The hdm2 gene is overexpressed in a variety of human tumors. Its gene product localizes predominantly to the nucleus, where it acts as an inhibitor of the p53 tumor suppressor gene product. It is shown here that the hdm2 oncoprotein constantly shuttles between the nucleus and the cytoplasm. Shuttling of hdm2 does not depend on its interaction with p53. Nuclear export of hdm2 is mediated by a signal sequence similar to the nuclear export signal of the rev protein from human immunodeficiency virus and other lentiviruses. Mutation of this signal sequence abolishes detectable nucleocytoplasmic shuttling. When fused to a carrier protein, the hdm2 signal sequence can mediate nuclear export after intranuclear microinjection into HeLa cells. The export of hdm2 can be blocked by a competitive inhibitor of rev export, arguing that the export pathways for hdm2 and rev are either overlapping or identical. Inhibition of its export modifies the ability of hdm2 to block p53-mediated transcriptional activation, and hdm2's export function is required to accelerate the degradation of p53. Thus the rev nuclear export pathway may be used to regulate an oncogene product's activity and modulate cellular growth.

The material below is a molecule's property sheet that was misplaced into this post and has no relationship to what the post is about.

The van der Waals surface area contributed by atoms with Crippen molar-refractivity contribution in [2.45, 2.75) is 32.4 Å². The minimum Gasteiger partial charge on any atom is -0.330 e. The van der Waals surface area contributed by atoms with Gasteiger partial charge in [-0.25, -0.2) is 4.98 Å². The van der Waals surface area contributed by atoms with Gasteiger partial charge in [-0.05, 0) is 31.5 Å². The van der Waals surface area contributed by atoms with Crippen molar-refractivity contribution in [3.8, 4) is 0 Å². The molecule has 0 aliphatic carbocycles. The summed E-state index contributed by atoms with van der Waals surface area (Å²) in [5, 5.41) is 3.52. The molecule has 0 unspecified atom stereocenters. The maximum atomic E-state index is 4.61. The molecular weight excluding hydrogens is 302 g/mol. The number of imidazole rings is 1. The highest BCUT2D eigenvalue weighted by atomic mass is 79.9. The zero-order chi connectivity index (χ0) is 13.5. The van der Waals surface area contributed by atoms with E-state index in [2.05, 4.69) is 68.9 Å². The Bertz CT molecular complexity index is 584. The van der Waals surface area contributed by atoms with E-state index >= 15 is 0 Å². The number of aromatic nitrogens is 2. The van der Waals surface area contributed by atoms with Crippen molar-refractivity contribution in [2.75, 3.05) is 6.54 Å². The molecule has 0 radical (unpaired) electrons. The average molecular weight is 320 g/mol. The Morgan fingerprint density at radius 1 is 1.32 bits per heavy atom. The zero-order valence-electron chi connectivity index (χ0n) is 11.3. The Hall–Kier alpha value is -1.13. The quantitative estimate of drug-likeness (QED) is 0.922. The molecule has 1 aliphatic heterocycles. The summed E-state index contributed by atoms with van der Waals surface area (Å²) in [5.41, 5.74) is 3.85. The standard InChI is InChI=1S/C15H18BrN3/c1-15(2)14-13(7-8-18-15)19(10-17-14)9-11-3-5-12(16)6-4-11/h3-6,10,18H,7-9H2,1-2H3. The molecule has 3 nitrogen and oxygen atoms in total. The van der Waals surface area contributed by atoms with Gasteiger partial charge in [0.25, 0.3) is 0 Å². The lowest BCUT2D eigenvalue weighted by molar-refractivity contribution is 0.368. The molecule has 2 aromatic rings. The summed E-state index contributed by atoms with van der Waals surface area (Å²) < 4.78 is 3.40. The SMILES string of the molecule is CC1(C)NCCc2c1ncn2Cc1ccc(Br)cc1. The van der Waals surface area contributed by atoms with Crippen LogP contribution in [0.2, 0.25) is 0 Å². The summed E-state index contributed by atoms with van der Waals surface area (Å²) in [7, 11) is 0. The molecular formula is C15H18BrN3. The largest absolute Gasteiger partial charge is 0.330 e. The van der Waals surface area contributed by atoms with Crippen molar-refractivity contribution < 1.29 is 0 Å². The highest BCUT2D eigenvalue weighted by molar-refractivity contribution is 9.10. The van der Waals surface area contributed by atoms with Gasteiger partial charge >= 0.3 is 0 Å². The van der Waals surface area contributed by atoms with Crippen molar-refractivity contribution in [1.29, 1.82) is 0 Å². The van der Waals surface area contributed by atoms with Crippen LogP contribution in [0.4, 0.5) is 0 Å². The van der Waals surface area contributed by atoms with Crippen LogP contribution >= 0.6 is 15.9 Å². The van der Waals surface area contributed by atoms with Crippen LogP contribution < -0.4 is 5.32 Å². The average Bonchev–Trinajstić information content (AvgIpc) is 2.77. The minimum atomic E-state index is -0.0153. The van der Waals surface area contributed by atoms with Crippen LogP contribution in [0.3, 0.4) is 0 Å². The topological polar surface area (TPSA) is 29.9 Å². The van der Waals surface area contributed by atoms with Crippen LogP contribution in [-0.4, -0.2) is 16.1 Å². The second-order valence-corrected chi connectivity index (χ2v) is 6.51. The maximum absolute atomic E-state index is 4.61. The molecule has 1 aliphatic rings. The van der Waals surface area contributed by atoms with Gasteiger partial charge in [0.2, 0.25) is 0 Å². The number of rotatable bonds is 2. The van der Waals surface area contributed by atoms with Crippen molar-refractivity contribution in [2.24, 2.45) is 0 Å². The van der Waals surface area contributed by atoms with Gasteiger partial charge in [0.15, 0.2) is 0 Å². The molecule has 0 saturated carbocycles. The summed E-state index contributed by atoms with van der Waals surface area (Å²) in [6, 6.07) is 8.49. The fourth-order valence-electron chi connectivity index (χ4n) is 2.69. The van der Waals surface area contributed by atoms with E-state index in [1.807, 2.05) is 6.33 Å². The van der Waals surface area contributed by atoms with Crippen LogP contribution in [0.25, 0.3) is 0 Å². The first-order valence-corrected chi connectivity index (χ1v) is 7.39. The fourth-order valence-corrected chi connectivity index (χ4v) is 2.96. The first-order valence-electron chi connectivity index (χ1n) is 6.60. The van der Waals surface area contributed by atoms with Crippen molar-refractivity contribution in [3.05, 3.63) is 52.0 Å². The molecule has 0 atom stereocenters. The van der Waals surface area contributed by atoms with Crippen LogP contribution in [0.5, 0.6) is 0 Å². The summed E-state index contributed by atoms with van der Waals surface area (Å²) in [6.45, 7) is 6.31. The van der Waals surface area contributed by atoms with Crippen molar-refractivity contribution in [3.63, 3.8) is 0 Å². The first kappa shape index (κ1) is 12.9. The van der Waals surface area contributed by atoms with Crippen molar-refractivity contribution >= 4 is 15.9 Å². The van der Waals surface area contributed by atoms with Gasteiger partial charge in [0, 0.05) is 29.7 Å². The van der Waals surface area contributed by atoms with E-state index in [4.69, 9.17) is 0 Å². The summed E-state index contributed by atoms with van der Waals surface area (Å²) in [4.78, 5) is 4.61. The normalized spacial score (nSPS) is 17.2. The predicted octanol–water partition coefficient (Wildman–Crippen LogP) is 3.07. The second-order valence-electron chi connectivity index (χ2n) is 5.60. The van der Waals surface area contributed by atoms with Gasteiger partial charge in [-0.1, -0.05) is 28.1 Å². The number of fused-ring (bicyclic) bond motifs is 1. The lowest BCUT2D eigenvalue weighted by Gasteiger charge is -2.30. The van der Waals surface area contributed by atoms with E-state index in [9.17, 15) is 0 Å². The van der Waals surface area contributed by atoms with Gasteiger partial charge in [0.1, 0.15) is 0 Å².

All Science Journal Classification (ASJC) codes
- General Neuroscience
- Molecular Biology
- General Biochemistry, Genetics and Molecular Biology
- General Immunology and Microbiology
- Nucleo-cytoplasmic transport